Killiney resident Christine Cannon gave herself a November challenge…to complete 25 swims in the cold temperatures of the Irish Sea so that she could raise funds for Dogs for the Disabled.
Christine, who has been dipping into Killiney beach, as well as the 40 foot, Whiterock, Seapoint and Greystones, hopes to raise €15,000 from her monthly series of dips. This amount would cover the cost of raising and caring for one assistance dog over the course of its lifetime.
The charity has felt the strain of Covid-19, with funding significantly lower compared with previous years. Christine explained: “Funding has unfortunately really dropped with Covid-19 but waiting lists have grown longer, as more people are signing up for dogs. Dogs for the Disabled runs on a very small budget and there is such a commitment from those involved, they work unbelievable hours but just don’t currently have enough funds to get dogs out their doors fast enough for the people that need them.”
Since 2007, the Cork-based Dogs for the Disabled has ethically bred and trained specially selected assistance dogs to help carry out a range of practical tasks to help assist disabled children and adults achieve greater freedom in their lives. The dogs are provided to their partners free of charge and the charity relies almost solely on donors.
STRAP – Christine’s son, Cian 19, was lucky enough to receive his first dog, Freedom, when he was just 10 years old.
“I have a very personal connection to the cause because when my son Cian, 19, was 10, he was given his dog, Freedom. Cian has a number of different challenges and when I look back on what he has achieved, getting Freedom was life-changing.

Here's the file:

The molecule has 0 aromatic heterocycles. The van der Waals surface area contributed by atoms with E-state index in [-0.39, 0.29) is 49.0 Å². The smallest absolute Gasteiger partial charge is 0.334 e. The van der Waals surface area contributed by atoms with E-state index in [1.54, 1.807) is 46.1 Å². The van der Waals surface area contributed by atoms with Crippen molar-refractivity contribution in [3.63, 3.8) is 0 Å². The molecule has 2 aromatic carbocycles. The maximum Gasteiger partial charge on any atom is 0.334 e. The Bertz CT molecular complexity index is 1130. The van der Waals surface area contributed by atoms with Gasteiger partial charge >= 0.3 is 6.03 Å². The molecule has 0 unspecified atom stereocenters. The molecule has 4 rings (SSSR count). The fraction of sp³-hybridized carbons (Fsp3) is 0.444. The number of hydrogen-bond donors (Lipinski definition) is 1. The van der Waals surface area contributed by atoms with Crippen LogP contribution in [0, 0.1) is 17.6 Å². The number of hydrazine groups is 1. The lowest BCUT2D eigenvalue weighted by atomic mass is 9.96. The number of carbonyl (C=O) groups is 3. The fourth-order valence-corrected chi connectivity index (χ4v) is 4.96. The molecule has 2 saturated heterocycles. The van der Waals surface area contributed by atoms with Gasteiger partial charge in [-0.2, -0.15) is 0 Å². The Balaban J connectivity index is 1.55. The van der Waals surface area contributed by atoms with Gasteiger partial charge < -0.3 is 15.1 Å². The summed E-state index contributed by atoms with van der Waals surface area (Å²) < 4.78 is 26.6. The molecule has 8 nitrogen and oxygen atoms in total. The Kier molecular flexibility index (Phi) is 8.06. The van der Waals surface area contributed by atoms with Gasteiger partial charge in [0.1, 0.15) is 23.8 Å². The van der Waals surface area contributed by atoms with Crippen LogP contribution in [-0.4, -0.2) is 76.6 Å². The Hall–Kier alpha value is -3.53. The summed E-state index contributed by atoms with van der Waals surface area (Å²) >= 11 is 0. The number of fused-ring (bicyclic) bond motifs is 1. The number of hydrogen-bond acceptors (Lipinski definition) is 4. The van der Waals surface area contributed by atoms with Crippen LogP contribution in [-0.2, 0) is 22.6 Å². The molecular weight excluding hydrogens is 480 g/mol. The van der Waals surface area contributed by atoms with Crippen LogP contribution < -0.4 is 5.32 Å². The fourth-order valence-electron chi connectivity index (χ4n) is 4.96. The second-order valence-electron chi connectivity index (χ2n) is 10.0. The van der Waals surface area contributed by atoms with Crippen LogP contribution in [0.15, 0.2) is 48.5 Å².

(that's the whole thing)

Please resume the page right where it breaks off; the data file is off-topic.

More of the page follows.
“Freedom came into his life for support, to help him walk up and down the stairs or maybe to assist him on uneven ground but these dogs offer such an emotional connection as well. Freedom is also a buddy, anybody who has a dog can understand that kind of relationship”, she said.
Every dog is trained to help with simple everyday tasks, such as opening and closing doors, picking up dropped items, emptying the washing machine, sending for help and helping children with walking difficulties get around with greater ease and comfort. The dogs are trained to cater to their specific partner’s needs, to assist them in living their life to the fullest.
Christine is no stranger to the water and wanted to combine her newfound hobby with a cause she is passionate about supporting.
She explained: “I’ve been swimming for years but never when it was really cold. Last year, I swam right through the winter and I’m aiming to do the same this year, it feels as if there is a revolution happening down at the water. So many people are getting into the water, it’s fantastic and I decided that I would put it to good use.
“I have to say, it is a challenge as you walk into the water, thinking, ‘why am I doing this’, then as soon as you’re in, it’s amazing. Cian has been my cameraman to help prove that I’m getting in for my dips.
“There was one day last week where I didn’t have the chance to go down during the day, so I went in the evening and swam under the street lights, when it was blustery but still safe to swim. I would never have done that before but felt great afterwards.
“It was only later that I noticed a group of people heading down to swim out of the Forty Foot with their torches, there’s great camaraderie with sea swimming. I think an entire swim culture has grown because of the pandemic and people have been really kind and supportive of what I’m doing.”
“I really believe in this cause, which is why I have no problem asking people to donate to Dogs for the Disabled, if they can. People have just been wonderful and seem to really love the cause, which has made it a lot easier to fundraise and we really appreciate anything that can be spared”, Christine concluded.
As Christine’s challenge draws to a close, there is still time to support her cause by using this link: https://www.gofundme.com/f/dogs-for-the-disabled-training.